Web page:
From UK 6 Pancake Day

At this time of year in the UK, there is “Pancake Day” which is not familiar to Japanese people.

Pancake Day is formally known as Shrove Tuesday, a date in the Christian calendar that marks 40 days of Lent before Easter, during which Christians fast. Tradition has it that pancakes were eaten using ingredients you can’t eat fasting.

The pancake is not like a Japanese “hot cake” – it is more like a crepe. People eat them with sugar and lemon juice on the top.

Further, people enjoy “pancake races” on this day at many towns. The race means people run with a frying pan carrying pancakes between two points, and stems from when housewives went to church with a frying pan because they were so busy preparing pancakes.

I am going to introduce how to cook a traditional English pancake.  Please try this when you want an alternative to Japanese hot cakes.

(Ingredients)
100g flour
A little salt
2 eggs
200ml milk
50g butter

(Top)
Caster sugar
Lemon juice

(Directions)
1. Add to the large bowl your sifted flour, salt, and eggs and mix well with whisk until the lumps go.

2. Add milk and melted butter and mix more until they get smooth.

3. Rest the mixed ingredients in the fridge for a couple of hours. (The mixed ingredients get smoother in the fridge.)

4. Get the pan hot, add 2 tbsp. oil to the pan. Then turn over when the pancake becomes brown in colour. Repeat on the other side.

5. To serve, sprinkle caster sugar and lemon juice on the top. Enjoy!

 

Grape seed promise in fight against bowel cancer

Released on EurekAlert! On February 10, 2014
http://www.eurekalert.org/pub_releases/2014-02/uoa-gsp021314.php

University of Adelaide research has shown for the first time that grape seed can aid the effectiveness of chemotherapy in killing colon cancer cells as well as reducing the chemotherapy’s side effects.

Published in the prestigious journal PLOS ONE, the researchers say that combining grape seed extracts with chemotherapy has potential as a new approach for bowel cancer treatment – to both reduce intestinal damage commonly caused by cancer chemotherapy and to enhance its effect.

Lead author Dr Amy Cheah says there is a growing body of evidence about the antioxidant health benefits of grape seed tannins or polyphenols as anti-inflammatory agents and, more recently, for their anti-cancer properties.

“This is the first study showing that grape seed can enhance the potency of one of the major chemotherapy drugs in its action against colon cancer cells,” says Dr Cheah, researcher in the School of Agriculture, Food and Wine.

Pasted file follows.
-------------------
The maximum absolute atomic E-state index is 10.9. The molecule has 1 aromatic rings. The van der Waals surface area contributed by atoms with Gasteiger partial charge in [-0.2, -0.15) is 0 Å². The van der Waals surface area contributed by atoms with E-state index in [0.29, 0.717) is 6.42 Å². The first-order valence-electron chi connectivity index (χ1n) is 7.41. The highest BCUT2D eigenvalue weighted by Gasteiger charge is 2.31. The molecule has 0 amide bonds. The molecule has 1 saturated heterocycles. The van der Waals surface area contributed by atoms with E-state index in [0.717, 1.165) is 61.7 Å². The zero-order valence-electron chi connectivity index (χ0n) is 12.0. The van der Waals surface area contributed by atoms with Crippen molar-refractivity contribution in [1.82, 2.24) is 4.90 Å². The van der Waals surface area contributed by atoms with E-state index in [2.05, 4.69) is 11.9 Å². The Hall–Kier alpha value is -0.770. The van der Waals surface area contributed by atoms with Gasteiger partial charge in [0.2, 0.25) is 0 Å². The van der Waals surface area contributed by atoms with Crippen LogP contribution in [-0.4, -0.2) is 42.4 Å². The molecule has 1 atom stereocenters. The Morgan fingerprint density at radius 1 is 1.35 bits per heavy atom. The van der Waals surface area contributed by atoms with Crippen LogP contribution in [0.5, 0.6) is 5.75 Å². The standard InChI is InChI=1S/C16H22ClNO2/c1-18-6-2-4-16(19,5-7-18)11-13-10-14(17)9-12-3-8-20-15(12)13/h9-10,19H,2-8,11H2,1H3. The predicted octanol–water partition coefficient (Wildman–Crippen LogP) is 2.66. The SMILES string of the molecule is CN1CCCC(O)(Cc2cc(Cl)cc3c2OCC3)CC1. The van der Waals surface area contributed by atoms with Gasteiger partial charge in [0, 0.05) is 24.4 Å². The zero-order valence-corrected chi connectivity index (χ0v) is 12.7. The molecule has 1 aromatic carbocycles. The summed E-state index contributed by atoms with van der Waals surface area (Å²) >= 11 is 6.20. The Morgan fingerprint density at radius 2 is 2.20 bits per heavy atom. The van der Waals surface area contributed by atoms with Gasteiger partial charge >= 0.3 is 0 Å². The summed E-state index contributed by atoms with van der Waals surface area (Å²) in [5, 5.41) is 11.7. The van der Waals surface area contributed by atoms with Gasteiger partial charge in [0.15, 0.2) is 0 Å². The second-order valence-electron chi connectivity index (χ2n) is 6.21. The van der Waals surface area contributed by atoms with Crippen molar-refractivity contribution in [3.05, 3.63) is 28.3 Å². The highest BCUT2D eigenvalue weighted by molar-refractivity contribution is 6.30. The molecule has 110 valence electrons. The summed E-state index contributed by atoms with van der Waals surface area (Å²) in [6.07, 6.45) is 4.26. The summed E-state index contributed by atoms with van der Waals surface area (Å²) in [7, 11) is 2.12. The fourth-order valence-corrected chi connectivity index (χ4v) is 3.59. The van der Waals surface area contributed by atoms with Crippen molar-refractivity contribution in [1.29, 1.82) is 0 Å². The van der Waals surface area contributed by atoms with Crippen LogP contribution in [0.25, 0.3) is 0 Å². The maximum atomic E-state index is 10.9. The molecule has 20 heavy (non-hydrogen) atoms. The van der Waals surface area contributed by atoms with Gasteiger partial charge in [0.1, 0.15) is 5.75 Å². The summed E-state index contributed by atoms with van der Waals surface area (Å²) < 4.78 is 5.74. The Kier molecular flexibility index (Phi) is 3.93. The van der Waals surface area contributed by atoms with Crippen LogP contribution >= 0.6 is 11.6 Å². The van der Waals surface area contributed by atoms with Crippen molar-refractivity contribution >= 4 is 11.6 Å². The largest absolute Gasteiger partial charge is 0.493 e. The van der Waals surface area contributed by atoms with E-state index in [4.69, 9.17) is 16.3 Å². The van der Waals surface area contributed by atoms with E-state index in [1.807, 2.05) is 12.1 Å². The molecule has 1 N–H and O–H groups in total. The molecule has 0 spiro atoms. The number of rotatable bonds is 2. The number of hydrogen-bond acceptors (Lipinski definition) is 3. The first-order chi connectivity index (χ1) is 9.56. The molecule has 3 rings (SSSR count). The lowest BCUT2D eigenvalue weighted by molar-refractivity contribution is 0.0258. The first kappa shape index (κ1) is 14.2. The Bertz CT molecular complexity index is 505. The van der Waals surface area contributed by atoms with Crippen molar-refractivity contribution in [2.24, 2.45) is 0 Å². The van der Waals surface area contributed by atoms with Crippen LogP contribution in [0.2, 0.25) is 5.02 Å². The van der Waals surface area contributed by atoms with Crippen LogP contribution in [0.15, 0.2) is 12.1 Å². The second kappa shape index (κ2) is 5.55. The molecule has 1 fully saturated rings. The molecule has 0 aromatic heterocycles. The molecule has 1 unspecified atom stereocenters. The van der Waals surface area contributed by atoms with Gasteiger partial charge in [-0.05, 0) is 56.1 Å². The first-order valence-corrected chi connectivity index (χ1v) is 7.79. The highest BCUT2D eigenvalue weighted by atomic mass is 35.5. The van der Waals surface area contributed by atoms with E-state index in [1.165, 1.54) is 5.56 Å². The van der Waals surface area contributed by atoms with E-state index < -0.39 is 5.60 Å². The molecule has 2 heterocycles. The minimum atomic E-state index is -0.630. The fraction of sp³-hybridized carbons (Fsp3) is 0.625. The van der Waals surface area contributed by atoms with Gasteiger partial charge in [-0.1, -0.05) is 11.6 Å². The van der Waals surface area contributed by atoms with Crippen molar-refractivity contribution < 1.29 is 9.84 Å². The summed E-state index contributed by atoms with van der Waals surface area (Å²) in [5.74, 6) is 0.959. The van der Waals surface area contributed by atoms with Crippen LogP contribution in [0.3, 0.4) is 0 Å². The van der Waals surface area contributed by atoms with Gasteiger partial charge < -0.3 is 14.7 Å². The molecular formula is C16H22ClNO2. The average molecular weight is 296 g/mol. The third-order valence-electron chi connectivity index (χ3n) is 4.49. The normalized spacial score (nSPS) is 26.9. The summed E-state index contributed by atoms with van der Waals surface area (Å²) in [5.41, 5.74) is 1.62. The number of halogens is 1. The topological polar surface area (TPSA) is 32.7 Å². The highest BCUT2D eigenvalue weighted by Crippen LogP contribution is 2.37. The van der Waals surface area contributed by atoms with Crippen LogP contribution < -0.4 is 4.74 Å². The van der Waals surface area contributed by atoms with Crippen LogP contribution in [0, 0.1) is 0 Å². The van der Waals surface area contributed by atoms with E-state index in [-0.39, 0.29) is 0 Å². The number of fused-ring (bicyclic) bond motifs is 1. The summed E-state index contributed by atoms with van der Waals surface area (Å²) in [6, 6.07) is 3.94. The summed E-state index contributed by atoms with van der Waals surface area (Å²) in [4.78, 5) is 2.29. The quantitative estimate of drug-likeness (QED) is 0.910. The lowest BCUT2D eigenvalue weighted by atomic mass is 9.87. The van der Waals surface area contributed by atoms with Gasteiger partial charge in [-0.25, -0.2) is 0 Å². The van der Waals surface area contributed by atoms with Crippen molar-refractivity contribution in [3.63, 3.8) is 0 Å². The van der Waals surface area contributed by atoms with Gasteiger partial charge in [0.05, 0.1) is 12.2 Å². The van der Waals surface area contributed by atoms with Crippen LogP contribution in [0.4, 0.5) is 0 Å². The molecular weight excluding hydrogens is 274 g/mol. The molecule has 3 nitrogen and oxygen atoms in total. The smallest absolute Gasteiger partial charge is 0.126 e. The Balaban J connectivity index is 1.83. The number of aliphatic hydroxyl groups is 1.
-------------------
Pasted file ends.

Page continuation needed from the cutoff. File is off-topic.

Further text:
“Our research also showed that in laboratory studies grape seed taken orally significantly reduced inflammation and tissue damage caused by chemotherapy in the small intestine, and had no harmful effects on non-cancerous cells. Unlike chemotherapy, grape seed appears to selectively act on cancer cells and leave healthy cells almost unaffected.”

The researchers used commercially available grape seed extract, a by-product of winemaking. Tannins extracted from the grape seed were freeze-dried and powdered. The extract was tested in laboratory studies using colon cancer cells grown in culture.

The research showed grape seed extract:

• showed no side effects on the healthy intestine at concentrations of up to 1000mg/kg;
• significantly decreased intestinal damage compared to the chemotherapy control;
• decreased chemotherapy-induced inflammation by up to 55%
• increased growth-inhibitory effects of chemotherapy on colon cancer cells in culture by 26%

“Our experimental studies have shown that grape seed extract reduced chemotherapy-induced inflammation and damage and helped protect healthy cells in the gastrointestinal tract,” says Dr Cheah. “While this effect is very promising, we were initially concerned that grape seed could reduce the effectiveness of the chemotherapy.”

“In contrast, we found that grape seed extract not only aided the ability of chemotherapy to kill cancer cells, but was also more potent than the chemotherapy we tested at one concentration.”